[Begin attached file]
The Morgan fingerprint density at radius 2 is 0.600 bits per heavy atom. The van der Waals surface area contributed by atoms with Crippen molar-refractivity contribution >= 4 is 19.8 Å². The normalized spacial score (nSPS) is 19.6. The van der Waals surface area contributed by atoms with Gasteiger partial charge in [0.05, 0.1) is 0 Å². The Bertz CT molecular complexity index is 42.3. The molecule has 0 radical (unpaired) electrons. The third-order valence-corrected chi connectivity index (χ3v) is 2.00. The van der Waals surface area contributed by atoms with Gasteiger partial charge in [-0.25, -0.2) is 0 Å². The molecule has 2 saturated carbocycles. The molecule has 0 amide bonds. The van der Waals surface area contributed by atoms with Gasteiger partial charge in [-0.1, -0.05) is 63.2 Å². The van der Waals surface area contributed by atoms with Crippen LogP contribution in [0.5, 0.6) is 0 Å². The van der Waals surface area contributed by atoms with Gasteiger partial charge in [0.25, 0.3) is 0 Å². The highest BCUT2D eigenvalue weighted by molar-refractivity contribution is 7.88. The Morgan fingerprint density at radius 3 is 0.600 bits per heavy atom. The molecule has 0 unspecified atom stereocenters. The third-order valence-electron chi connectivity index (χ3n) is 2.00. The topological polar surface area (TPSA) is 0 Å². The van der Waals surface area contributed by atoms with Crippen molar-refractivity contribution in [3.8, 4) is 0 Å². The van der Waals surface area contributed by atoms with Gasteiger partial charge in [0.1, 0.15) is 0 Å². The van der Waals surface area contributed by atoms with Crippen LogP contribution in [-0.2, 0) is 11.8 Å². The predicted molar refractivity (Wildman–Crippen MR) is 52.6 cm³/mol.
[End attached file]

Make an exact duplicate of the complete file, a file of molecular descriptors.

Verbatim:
The Morgan fingerprint density at radius 2 is 0.600 bits per heavy atom. The van der Waals surface area contributed by atoms with Crippen molar-refractivity contribution >= 4 is 19.8 Å². The normalized spacial score (nSPS) is 19.6. The van der Waals surface area contributed by atoms with Gasteiger partial charge in [0.05, 0.1) is 0 Å². The Bertz CT molecular complexity index is 42.3. The molecule has 0 radical (unpaired) electrons. The third-order valence-corrected chi connectivity index (χ3v) is 2.00. The van der Waals surface area contributed by atoms with Gasteiger partial charge in [-0.25, -0.2) is 0 Å². The molecule has 2 saturated carbocycles. The molecule has 0 amide bonds. The van der Waals surface area contributed by atoms with Gasteiger partial charge in [-0.1, -0.05) is 63.2 Å². The van der Waals surface area contributed by atoms with Crippen LogP contribution in [0.5, 0.6) is 0 Å². The van der Waals surface area contributed by atoms with Gasteiger partial charge in [0.25, 0.3) is 0 Å². The highest BCUT2D eigenvalue weighted by molar-refractivity contribution is 7.88. The Morgan fingerprint density at radius 3 is 0.600 bits per heavy atom. The molecule has 0 unspecified atom stereocenters. The third-order valence-electron chi connectivity index (χ3n) is 2.00. The topological polar surface area (TPSA) is 0 Å². The van der Waals surface area contributed by atoms with Crippen molar-refractivity contribution in [3.8, 4) is 0 Å². The van der Waals surface area contributed by atoms with Gasteiger partial charge in [0.1, 0.15) is 0 Å². The van der Waals surface area contributed by atoms with Crippen LogP contribution in [-0.2, 0) is 11.8 Å². The predicted molar refractivity (Wildman–Crippen MR) is 52.6 cm³/mol.